Department of Health and Social Care, Department for Digital, Culture, Media and Sport and the Department for Education – Supplementary written evidence (GAM0020)


The information below provides the additional information requested by the Committee during the officials evidence session on Tuesday 16 July. The Government will provide a separate response to the committee’s call for evidence by the deadline 6 September.


Details of the recently announced Industry Package

Five large gambling operators - Bet 365, GVC, Flutter (formerly Paddy Power / Betfair), Sky Betting and Gaming and William Hill - announced they will increase their financial contributions to support problem gamblers tenfold, from 0.1% to 1% of their gross gambling yield (money staked minus money paid out in winnings) over the next four years. This will involve an initial increase from 0.1% to 0.25% in 2020, rising to 0.5% in 2021 and 0.75% in 2022 until it reaches 1% by 2023, estimated to amount to an annual contribution of approximately £60 million at that point.

It is too early to say precisely what this increased funding will be spent on, but the five companies have committed to spend most of the funding on expanding treatment services, amounting to a cumulative total of approximately £100 million over the four year period. The five companies also committed to work with the Department for Digital, Culture, Media and Sport (DCMS), the Department of Health and Social Care (DHSC), providers of existing treatment services, and the NHS, to determine how additional funds are appropriately deployed.  More recently, on 2 August, they announced that they have asked Lord Chadlington to chair the independent committee that will recommend how best to administer funds committed to safer gambling initiatives, including the treatment of problem gambling.

We are continuing to build evidence on treatment needs. This includes an evidence review by the National Institute of Health Research (NIHR) on which interventions are effective in preventing and reducing harm. For context, GambleAware, the leading charity commissioning services, is currently spending around £7 million per year on treatment, so an additional £100 million is a very significant uplift. We want to make sure this money is spent wisely, and it will take time to scale up service provision. This is a similar timescale to the NHS Long Term plan, which commits to opening up to 15 NHS clinics by 2023/24. 

Gambling Commission’s licence conditions and codes of practice (LCCP) require all operators to make an annual financial contribution to one or more organisation(s) which between them research into the prevention and treatment of gambling-related harm, develop harm prevention approaches and identify and fund treatment for those harmed by gambling.  This is part of a wider set of requirements covering social responsibility, which primarily focus on how the operators conduct their operations and engage with those who may be at risk of harm. It is for the Gambling Commission to assess whether LCCP requirements have been met by operators they license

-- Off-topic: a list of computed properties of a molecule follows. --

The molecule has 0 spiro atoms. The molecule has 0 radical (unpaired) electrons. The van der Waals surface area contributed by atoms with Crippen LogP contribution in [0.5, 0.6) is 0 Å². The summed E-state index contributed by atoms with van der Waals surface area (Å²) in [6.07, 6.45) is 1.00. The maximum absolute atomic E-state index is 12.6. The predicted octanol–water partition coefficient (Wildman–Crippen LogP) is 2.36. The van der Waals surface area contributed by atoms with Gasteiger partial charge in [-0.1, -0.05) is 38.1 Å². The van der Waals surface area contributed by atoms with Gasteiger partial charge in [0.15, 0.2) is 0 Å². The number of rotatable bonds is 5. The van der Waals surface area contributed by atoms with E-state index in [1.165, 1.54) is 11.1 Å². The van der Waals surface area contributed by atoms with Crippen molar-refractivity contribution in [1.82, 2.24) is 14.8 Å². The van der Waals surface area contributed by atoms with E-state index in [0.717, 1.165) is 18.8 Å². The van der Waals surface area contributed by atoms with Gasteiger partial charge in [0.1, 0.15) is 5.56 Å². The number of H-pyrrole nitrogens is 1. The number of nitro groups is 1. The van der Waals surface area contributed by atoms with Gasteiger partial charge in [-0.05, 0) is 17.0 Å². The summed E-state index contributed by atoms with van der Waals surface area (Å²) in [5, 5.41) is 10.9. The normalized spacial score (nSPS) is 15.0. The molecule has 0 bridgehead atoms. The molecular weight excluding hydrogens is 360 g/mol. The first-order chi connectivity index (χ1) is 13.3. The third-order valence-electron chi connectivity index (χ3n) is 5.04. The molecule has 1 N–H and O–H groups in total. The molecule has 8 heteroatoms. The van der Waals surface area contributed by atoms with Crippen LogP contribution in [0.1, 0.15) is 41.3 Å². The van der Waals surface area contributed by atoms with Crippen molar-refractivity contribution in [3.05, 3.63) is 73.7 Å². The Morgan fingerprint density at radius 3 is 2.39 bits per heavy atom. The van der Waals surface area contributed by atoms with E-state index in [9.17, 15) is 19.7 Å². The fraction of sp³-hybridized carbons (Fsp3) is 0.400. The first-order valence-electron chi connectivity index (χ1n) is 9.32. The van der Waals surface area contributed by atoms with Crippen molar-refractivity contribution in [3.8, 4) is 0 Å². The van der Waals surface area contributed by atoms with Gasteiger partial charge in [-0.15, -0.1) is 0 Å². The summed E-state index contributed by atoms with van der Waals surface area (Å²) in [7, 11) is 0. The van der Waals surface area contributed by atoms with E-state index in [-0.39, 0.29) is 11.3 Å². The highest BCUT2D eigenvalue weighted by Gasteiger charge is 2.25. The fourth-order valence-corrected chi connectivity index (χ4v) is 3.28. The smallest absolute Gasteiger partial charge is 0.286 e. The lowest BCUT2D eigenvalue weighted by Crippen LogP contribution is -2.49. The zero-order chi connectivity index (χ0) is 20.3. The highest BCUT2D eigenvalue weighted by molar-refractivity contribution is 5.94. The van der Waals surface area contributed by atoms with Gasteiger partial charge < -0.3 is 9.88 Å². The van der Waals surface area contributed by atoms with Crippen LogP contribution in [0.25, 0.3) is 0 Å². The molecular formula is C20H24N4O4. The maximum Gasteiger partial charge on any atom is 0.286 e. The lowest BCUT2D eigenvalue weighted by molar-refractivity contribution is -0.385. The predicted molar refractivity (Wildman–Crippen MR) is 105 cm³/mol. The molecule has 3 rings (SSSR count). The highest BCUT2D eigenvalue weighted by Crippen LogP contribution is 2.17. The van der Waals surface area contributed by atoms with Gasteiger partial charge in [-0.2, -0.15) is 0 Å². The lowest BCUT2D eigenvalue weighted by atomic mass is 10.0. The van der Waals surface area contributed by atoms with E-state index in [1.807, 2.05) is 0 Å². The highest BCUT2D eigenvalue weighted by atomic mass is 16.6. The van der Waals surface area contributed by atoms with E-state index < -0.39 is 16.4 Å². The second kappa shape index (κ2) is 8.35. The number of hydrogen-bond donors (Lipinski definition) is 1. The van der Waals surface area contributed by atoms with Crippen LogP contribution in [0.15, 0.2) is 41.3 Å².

Currently the licence condition does not specify how much any operator should donate, nor to which organisation. Most operators opt to give funding to the charity GambleAware, which in turn suggests operators should give a sum equivalent to 0.1% of their GGY. There are examples of operators giving less than 0.1%, and a small number give only a nominal amount to GambleAware. We know that GambleAware raised £9.6 million of its £10 million target in 2018/19, but it was fully funded for its £16 million budget, with voluntary donations being supplemented by payments from regulatory settlements made by operators following Gambling Commission enforcement action. We want to see all operators taking their responsibilities seriously, and we know operators also sometimes give to other organisations and initiatives, such as the safer gambling advertising campaign, announced in the Gambling Review. This is being delivered by GambleAware but funding is additional to their core funding target of £10 million.

As part of its commitment to strengthen the voluntary system for funding support, the Gambling Commission has recently announced a change to the licence requirements which will mean operators must donate to an organisation approved by the Gambling Commission. We work closely with the Gambling Commission and had several discussions about both the development of the National Strategy for Reducing Gambling Harm and the LCCP change. Both of these have been discussed at the cross government steering group.


Enforcement action

Over the past three years, penalty packages and settlements have totalled £39.7million.  The Gambling Commission’s approach has toughened significantly over that time - in 2016/17 £1.7million settlements were agreed, rising to £18.4million in settlements and penalties in 2017/18. The Gambling Commission’s enforcement action in 2018-2019 resulted in £19.6million in penalty packages and the surrender of three Personal Management Licences (PMLs). The Gambling Commission has pointed out that revocation of an individual or an operator’s licence is appropriate where this is the only means of protecting consumers and maintaining public confidence.

Alongside regular enforcement work, the Gambling Commission launched an investigation into the online casino sector 18 months ago. It assessed or engaged with 123 online operators and since then five operators have surrendered their licences and can no longer transact with consumers in Britain.